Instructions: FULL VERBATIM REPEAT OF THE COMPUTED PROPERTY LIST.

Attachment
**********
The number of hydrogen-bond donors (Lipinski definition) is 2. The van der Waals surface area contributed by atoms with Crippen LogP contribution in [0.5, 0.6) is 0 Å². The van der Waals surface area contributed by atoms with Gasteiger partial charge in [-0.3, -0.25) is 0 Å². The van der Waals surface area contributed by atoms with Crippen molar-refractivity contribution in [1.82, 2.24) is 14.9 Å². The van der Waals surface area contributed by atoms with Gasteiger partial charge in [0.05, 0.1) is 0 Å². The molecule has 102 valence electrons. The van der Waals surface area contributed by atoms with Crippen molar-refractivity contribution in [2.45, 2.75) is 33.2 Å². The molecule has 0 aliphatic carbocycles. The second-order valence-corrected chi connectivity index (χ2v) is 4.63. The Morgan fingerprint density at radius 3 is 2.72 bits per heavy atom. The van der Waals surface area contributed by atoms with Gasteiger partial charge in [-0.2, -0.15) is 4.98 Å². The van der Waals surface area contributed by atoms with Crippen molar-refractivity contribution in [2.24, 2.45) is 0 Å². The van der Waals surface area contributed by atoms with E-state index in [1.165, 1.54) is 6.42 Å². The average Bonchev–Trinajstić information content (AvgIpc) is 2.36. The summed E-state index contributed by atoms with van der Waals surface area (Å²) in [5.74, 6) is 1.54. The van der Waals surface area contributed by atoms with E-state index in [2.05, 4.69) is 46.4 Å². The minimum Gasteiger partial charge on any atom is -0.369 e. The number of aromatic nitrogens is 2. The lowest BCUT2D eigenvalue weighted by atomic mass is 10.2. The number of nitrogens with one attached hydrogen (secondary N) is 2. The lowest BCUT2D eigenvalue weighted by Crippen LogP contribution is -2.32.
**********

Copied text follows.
The number of hydrogen-bond donors (Lipinski definition) is 2. The van der Waals surface area contributed by atoms with Crippen LogP contribution in [0.5, 0.6) is 0 Å². The van der Waals surface area contributed by atoms with Gasteiger partial charge in [-0.3, -0.25) is 0 Å². The van der Waals surface area contributed by atoms with Crippen molar-refractivity contribution in [1.82, 2.24) is 14.9 Å². The van der Waals surface area contributed by atoms with Gasteiger partial charge in [0.05, 0.1) is 0 Å². The molecule has 102 valence electrons. The van der Waals surface area contributed by atoms with Crippen molar-refractivity contribution in [2.45, 2.75) is 33.2 Å². The molecule has 0 aliphatic carbocycles. The second-order valence-corrected chi connectivity index (χ2v) is 4.63. The Morgan fingerprint density at radius 3 is 2.72 bits per heavy atom. The van der Waals surface area contributed by atoms with Gasteiger partial charge in [-0.2, -0.15) is 4.98 Å². The van der Waals surface area contributed by atoms with Crippen molar-refractivity contribution in [2.24, 2.45) is 0 Å². The van der Waals surface area contributed by atoms with E-state index in [1.165, 1.54) is 6.42 Å². The average Bonchev–Trinajstić information content (AvgIpc) is 2.36. The summed E-state index contributed by atoms with van der Waals surface area (Å²) in [5.74, 6) is 1.54. The van der Waals surface area contributed by atoms with E-state index in [2.05, 4.69) is 46.4 Å². The minimum Gasteiger partial charge on any atom is -0.369 e. The number of aromatic nitrogens is 2. The lowest BCUT2D eigenvalue weighted by atomic mass is 10.2. The number of nitrogens with one attached hydrogen (secondary N) is 2. The lowest BCUT2D eigenvalue weighted by Crippen LogP contribution is -2.32.